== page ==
Journal of Chemical Technology and Applications

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Review Article - Journal of Chemical Technology and Applications (2021) Volume 4, Issue 2

Biosensors for pathogens diagnosis

In medicine, food safety, public health and safety, pathogenic bacteria are necessary objectives for detection and identification. In low-income nations, for example Africa, where medical services and methods of diagnosis and care are inadequate, these forms of infectious are particularly troublesome. Additionally, in higher income nations, including the United States, where food-borne bacteria cause approx. 76 million illnesses, 300,000 hospitalizations and 5,000 deaths annually, Food-borne pathogens often pose a significant health risk. The causal agents of bacterial food and waterborne disease are Escherichia coli O157: H7, Salmonellae, Campylobacter jejuni and Listeria monocytogenes. The bacterial infections are frequently misdiagnosed or an unnecessary delay in diagnosis is despite antibiotic available. Current bacterial detection methods are based on laboratory techniques, such as cell cultivation, microscopic examination and biochemical research. The disadvantages of these techniques are wasting time, expensive equipment’s, and qualified employers. The PCR technique, which is extremely sensitive, allows bacteria to be identified on the basis of its genetic material and requires no bacterial cultivation. However, the PCRs need preselected genetic samples, false pairing can lead to false positives, and genetically modified strains may escape beside the long duration of the experiment. Portable stand-alone biosensors at the treatment point may allow fast detection and diagnosis. Furthermore, in developing countries, quick diagnosis of COVID-19 disease is difficult because of multiple clinical presentations and inadequate resources for health care. In particular, biosensors are helpful in the diagnosis of critical disease such as meningitis or prevent spreading of further diseases.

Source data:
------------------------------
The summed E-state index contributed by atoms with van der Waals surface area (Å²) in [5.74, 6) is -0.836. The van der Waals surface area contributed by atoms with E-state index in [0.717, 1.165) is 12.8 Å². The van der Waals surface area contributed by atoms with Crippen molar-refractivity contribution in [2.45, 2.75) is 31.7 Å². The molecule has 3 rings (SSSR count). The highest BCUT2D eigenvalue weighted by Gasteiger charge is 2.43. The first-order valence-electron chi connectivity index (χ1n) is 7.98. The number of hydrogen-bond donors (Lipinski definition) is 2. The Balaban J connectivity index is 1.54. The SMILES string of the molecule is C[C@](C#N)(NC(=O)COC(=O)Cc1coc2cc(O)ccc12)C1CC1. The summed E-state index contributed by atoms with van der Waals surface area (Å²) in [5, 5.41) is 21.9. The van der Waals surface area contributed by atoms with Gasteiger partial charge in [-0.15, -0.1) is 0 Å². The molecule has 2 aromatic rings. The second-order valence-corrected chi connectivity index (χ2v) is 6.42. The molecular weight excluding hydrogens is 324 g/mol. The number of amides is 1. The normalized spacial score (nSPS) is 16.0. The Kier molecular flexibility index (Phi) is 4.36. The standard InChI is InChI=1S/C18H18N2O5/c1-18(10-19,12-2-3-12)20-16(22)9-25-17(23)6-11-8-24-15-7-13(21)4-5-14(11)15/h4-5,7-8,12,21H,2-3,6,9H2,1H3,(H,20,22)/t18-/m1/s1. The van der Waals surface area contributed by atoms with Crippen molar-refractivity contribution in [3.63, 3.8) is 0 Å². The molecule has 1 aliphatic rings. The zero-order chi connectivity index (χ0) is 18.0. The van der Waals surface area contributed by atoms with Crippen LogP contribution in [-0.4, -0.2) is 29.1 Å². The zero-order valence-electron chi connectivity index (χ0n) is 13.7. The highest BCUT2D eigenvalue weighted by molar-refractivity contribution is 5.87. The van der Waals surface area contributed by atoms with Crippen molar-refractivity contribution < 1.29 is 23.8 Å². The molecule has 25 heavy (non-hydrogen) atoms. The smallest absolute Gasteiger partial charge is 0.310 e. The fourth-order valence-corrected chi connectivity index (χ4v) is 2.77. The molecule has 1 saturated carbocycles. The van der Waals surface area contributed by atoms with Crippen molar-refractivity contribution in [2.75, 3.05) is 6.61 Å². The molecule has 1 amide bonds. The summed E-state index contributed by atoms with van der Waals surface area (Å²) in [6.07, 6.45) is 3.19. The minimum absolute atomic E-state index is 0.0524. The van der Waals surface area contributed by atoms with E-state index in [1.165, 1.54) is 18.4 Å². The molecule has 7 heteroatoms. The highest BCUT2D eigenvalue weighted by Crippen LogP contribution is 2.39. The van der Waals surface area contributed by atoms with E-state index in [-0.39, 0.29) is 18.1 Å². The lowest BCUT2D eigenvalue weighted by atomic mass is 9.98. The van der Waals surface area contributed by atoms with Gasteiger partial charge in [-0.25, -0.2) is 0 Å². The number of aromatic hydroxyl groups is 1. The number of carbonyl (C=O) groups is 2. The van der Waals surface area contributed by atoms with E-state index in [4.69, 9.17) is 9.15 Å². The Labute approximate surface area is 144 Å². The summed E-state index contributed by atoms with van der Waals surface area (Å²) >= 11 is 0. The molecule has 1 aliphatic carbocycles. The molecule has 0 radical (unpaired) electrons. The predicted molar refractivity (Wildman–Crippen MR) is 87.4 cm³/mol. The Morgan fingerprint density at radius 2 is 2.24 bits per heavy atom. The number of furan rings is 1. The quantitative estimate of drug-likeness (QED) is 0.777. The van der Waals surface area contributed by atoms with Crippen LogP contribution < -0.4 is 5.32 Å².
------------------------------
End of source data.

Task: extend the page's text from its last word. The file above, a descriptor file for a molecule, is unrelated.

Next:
Author(s): Mohamed Sikkander, Heba S. Abbas

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